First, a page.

Babies’ dried milk products withdrawn amid salmonella concerns in Spain

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DRIED MILK: Companies are forced to withdraw babies' dried milk. Photo: Shutterstock


SALMONELLA fears prompted two French companies to withdraw babies’ dried milk made in Spain.

An Asturias factory has shut down one of its drying towers after some products based on rice protein for children with milk-allergy were responsible for salmonella in France, Belgium and Luxembourg.

This was the second outbreak in eight years that has been traced to this particular drying tower, Industrias Lacteas Asturianas (ILA) confirmed.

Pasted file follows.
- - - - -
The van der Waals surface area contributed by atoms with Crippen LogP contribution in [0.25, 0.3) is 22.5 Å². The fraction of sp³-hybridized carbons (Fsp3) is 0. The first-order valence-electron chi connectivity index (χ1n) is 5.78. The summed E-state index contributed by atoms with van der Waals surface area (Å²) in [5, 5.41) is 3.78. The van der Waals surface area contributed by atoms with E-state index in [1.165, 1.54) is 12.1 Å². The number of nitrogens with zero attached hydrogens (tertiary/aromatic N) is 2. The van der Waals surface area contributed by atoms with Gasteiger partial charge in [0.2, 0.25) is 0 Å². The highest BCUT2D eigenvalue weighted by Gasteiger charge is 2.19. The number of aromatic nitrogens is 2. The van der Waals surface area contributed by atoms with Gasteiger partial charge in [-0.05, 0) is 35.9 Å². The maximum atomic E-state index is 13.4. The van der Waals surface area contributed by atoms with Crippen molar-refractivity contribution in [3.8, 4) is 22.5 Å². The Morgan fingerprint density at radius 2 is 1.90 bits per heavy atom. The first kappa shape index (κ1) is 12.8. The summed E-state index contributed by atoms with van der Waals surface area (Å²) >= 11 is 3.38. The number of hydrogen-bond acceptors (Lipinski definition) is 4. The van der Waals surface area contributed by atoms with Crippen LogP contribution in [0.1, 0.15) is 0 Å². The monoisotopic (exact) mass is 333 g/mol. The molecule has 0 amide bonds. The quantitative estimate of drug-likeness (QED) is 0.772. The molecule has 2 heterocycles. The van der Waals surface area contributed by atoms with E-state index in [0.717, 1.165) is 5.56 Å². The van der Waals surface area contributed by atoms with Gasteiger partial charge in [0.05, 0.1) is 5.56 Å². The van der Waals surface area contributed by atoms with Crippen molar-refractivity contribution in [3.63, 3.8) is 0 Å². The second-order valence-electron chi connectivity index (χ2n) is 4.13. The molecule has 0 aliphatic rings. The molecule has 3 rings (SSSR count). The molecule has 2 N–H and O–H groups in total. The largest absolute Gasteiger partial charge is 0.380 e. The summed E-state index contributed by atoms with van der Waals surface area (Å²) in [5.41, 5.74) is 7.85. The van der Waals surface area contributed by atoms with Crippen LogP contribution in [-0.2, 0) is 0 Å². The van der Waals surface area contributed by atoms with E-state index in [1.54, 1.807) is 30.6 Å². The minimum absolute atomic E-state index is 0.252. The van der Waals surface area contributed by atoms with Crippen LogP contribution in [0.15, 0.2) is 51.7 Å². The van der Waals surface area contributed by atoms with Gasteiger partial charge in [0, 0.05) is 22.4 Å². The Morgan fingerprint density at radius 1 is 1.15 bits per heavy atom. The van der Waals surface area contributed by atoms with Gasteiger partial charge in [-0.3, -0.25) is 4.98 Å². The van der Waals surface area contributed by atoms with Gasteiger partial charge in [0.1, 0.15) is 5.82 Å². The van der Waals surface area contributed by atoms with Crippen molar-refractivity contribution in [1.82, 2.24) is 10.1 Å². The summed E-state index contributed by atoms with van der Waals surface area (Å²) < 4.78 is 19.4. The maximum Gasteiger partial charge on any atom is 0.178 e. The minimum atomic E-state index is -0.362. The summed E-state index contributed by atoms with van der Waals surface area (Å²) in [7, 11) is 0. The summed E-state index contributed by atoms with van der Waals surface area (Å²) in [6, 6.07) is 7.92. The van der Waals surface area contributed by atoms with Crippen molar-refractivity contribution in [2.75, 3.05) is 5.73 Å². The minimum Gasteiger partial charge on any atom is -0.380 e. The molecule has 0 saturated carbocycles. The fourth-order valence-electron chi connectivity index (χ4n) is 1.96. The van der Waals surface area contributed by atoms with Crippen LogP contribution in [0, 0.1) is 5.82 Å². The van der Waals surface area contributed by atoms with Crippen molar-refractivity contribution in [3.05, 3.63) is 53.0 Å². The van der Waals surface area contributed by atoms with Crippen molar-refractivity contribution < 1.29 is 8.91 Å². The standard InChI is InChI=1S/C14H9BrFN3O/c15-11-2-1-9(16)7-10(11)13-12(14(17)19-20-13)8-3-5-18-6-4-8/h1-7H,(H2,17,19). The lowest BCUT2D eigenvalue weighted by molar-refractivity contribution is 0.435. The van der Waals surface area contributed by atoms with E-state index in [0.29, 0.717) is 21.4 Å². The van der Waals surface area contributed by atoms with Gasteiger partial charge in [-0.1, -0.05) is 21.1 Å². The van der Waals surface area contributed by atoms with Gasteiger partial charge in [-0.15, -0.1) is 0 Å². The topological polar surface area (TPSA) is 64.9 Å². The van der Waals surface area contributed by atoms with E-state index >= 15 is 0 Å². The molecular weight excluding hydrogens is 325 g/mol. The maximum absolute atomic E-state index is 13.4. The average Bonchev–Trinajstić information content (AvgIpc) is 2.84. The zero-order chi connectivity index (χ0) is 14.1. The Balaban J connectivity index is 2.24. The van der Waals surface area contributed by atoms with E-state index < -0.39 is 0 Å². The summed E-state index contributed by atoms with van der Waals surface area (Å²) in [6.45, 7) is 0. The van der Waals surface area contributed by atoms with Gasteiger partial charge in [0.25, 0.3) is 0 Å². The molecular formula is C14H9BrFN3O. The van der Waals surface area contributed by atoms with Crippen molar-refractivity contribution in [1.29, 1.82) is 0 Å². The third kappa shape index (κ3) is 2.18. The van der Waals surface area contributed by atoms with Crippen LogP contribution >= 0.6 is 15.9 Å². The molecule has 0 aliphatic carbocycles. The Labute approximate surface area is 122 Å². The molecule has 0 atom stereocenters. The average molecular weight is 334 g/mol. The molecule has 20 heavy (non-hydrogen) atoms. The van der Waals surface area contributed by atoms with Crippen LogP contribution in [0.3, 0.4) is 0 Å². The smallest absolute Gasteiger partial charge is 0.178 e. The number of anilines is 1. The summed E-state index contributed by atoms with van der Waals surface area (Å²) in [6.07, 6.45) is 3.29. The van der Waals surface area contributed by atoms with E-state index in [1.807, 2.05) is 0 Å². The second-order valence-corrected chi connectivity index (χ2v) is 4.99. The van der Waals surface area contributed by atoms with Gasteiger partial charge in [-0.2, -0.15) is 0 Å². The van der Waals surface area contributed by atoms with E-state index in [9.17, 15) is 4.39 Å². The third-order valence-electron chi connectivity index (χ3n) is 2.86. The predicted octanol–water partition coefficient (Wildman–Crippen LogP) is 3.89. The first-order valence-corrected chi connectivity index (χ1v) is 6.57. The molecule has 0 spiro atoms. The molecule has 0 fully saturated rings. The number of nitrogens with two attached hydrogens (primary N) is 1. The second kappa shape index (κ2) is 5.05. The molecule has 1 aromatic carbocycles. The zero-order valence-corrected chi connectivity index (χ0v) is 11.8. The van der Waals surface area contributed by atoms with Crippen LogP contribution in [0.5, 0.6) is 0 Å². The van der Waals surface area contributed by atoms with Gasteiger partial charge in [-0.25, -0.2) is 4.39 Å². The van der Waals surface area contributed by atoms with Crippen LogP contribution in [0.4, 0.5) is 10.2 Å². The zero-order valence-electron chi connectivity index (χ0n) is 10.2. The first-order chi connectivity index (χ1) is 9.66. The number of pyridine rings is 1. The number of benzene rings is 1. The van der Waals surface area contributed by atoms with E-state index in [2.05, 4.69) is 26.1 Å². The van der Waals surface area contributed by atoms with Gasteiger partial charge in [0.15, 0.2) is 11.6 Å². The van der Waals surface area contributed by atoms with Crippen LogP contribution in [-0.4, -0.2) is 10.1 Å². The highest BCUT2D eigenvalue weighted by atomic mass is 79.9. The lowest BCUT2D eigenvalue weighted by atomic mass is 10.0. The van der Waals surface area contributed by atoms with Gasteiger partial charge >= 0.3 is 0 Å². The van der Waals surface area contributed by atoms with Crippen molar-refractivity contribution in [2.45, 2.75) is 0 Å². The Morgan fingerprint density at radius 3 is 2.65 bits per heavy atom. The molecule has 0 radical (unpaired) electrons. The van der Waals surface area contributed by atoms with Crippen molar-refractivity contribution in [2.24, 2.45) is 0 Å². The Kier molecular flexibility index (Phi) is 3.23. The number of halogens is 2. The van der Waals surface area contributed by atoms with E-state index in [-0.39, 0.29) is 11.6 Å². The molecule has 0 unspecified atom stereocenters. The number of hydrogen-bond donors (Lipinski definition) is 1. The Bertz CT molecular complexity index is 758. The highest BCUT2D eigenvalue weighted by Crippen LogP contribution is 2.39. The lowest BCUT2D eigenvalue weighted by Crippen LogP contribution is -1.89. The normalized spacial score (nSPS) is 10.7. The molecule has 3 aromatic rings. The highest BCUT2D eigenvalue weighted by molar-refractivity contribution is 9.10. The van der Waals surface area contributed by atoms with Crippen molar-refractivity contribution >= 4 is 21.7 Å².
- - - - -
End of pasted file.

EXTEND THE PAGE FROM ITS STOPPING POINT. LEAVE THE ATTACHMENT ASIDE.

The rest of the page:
The previous episode, which occurred between 2020 and 2011, affected 289 babies, all of them in Spain.

Analyses found that the bacteria involved in both outbreaks is the same, Spain’s Ministry of Health confirmed, meaning that the bacteria survived for almost a decade despite the rigorous cleaning measures applied.

Neither was it detected in subsequent inspections at the factory or in the final product although, as the Ministry said, the factory had complied at all times with regulations.

“The problem affected only one consignment of rice-based products but ILA announced that no date has been fixed for reopening the tower which was closed earlier this year.

“We shall not do so until we can guarantee that it is safe,” said a spokesman for the company, which is still unsure how or where the contamination originated.

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